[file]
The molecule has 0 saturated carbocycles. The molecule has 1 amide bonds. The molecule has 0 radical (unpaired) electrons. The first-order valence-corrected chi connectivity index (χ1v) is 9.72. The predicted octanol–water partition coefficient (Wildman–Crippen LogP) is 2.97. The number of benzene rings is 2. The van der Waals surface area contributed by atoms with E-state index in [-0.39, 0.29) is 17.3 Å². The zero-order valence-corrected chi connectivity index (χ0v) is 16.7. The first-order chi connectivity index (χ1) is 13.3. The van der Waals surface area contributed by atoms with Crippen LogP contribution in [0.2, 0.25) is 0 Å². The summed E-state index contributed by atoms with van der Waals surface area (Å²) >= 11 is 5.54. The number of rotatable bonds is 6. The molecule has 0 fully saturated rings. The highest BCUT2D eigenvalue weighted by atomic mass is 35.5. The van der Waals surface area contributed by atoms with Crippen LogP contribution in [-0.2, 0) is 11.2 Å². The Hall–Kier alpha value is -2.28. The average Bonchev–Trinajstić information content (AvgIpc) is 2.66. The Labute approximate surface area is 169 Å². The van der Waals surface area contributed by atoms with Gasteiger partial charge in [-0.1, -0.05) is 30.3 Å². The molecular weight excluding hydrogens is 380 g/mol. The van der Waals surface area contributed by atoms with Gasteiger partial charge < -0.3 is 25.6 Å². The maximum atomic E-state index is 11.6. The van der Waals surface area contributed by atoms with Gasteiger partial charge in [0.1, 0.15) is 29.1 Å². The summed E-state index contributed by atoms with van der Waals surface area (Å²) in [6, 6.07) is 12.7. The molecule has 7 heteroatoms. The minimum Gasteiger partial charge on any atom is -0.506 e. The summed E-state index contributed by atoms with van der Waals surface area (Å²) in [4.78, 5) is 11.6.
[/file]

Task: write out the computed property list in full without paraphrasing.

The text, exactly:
The molecule has 0 saturated carbocycles. The molecule has 1 amide bonds. The molecule has 0 radical (unpaired) electrons. The first-order valence-corrected chi connectivity index (χ1v) is 9.72. The predicted octanol–water partition coefficient (Wildman–Crippen LogP) is 2.97. The number of benzene rings is 2. The van der Waals surface area contributed by atoms with E-state index in [-0.39, 0.29) is 17.3 Å². The zero-order valence-corrected chi connectivity index (χ0v) is 16.7. The first-order chi connectivity index (χ1) is 13.3. The van der Waals surface area contributed by atoms with Crippen LogP contribution in [0.2, 0.25) is 0 Å². The summed E-state index contributed by atoms with van der Waals surface area (Å²) >= 11 is 5.54. The number of rotatable bonds is 6. The molecule has 0 fully saturated rings. The highest BCUT2D eigenvalue weighted by atomic mass is 35.5. The van der Waals surface area contributed by atoms with Crippen LogP contribution in [-0.2, 0) is 11.2 Å². The Hall–Kier alpha value is -2.28. The average Bonchev–Trinajstić information content (AvgIpc) is 2.66. The Labute approximate surface area is 169 Å². The van der Waals surface area contributed by atoms with Gasteiger partial charge in [-0.1, -0.05) is 30.3 Å². The molecular weight excluding hydrogens is 380 g/mol. The van der Waals surface area contributed by atoms with Gasteiger partial charge < -0.3 is 25.6 Å². The maximum atomic E-state index is 11.6. The van der Waals surface area contributed by atoms with Gasteiger partial charge in [0.1, 0.15) is 29.1 Å². The summed E-state index contributed by atoms with van der Waals surface area (Å²) in [6, 6.07) is 12.7. The molecule has 7 heteroatoms. The minimum Gasteiger partial charge on any atom is -0.506 e. The summed E-state index contributed by atoms with van der Waals surface area (Å²) in [4.78, 5) is 11.6.